The abdominal wall is a complex structure that must be well-understood before reconstruction is pursued. Think of the wall as a tube, or pressure generator that aids in balance, orientation in three-dimensional space, micturition, defecation, parturition, coughing, breathing, and phonation. Layers including skin, subcutaneous fat, fascia, muscle, pre peritoneal fat, and peritoneum.
Individual results may vary
In simpler terms, there are two layers: (a) cutaneous or superficial and (b) musculofascial or deep, insofar as reconstruction is concerned. Both must be recreated for optimal cosmetic result and protective function.
To understand reconstruction, we must first understand the anatomy. There are two rows of rectus abdominis muscles separated by tendinous inscriptions. Dissection can proceed only as far up and down as necessary. There are three leaflets of muscle that flank the rectus muscles.
As we have learned from advanced abdominal wall repair, only one or two layers of muscle are necessary to obtain functional competence. Therefore, when possible, the sparing of one or more of these layers may make the subsequent repair easier.
Restoration of function is our primary goal in abdominal wall reconstruction. Minimization of cosmetic deformity is but a secondary goal. The stability of a patient must be assured before reconstruction is planned. Devices that provide negative pressure therapy like the wound vac can aid the elimination of pathogens and effectively temporize definitive reconstruction indefinitely, decrease re-operation rate, and increase the rate of delayed primary fascial closure.
The requirement of specialized care for dressing changes, consumable supplies, a weak construct, and the nuisance of being ‘shackled’ by a negative-pressure source are significant limitations.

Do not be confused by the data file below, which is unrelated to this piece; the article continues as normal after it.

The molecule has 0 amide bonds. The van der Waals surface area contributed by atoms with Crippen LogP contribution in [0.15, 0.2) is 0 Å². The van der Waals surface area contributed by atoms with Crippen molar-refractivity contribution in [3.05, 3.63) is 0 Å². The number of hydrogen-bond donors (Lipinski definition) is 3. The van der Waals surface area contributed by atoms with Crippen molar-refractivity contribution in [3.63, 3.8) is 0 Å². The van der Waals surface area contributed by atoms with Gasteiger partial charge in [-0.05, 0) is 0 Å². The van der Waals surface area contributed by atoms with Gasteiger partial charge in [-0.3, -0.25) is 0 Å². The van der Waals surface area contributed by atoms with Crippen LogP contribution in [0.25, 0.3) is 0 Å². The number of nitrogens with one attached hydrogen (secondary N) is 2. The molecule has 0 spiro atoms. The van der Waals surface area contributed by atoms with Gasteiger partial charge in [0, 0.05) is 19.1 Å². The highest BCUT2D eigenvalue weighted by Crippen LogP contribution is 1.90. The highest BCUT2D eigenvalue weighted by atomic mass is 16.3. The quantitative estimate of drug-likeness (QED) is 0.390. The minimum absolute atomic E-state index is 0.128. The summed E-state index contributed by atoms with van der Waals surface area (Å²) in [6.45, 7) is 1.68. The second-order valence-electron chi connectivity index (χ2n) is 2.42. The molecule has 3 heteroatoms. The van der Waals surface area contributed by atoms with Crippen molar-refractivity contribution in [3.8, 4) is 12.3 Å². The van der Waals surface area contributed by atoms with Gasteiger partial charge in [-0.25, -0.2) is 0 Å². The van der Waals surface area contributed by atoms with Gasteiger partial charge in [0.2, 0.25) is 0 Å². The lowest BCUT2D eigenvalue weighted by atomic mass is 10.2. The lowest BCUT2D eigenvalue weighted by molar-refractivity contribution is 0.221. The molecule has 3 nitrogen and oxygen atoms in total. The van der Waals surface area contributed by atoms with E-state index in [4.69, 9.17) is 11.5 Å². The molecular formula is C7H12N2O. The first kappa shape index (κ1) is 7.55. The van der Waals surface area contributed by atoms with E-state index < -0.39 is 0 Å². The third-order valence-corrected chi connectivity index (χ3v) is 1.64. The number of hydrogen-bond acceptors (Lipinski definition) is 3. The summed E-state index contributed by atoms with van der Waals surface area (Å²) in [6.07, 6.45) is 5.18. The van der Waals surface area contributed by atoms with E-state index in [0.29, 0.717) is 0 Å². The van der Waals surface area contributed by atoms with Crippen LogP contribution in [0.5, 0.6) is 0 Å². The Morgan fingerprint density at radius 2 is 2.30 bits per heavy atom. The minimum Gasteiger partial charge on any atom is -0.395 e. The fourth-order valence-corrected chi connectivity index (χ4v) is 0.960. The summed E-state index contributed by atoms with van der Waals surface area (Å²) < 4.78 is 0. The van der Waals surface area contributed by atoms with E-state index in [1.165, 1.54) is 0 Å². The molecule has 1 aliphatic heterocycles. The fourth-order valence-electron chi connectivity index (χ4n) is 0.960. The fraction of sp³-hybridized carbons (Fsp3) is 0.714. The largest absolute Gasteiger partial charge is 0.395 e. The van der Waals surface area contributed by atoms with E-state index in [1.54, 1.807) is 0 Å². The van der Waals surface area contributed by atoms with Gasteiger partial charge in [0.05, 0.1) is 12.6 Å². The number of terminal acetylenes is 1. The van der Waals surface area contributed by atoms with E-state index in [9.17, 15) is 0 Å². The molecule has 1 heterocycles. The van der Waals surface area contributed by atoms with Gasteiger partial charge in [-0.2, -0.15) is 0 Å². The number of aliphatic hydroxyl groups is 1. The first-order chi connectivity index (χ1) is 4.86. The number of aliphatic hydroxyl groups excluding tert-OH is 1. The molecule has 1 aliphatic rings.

To reiterate, reconstruction must address two major items: protection of abdominal organs and soft tissue coverage. Protection of the viscera involves the peritoneum, rectus muscles, and the investing fasciae. Failure to successfully reconstruct this layer can lead to bulge, hernia, evisceration, and significant deformity. Functionally, the acts of defecation, micturition, parturition, coughing, and orientation in three-dimensional space are compromised.
A successful repair of this deep layer will maximize functional recovery as well as app clearance. Failure to obtain soft tissue coverage of the abdominal wall imposes undue risk on the underlying reconstruction and may lead to increased risk for infection, marginal malignancies, insensible fluid losses, pain, significant deformity, and reduced quality of life. Negative pressure therapy can provide temporary relief, and in some cases, definitive coverage by secondary healing.
Reconstruction of the deep layer of the abdominal wall is essential for protective and functional recovery after excision of necrotizing disease. The principles of abdominal wall reconstruction follow those discussed elsewhere in this textbook and loosely follow the reconstructive ladder referenced elsewhere in our specialty. Healing by secondary intention is not applicable.
Primary closure of a defect is desirable, but given the often extensive defects resulting from necrosectomy, this is unlikely without undue tension. Therefore, we rely on local advancement flaps, regional flaps, and free tissue transfer to obtain coverage. Although cadaveric homograft and autograft skin has been used for over a century, in the past decade, there has been a paradigm shift from using alloplastic (prosthetic) materials toward biologic grafts for reinforcing.
Written by Dr. Jonathan Zelken
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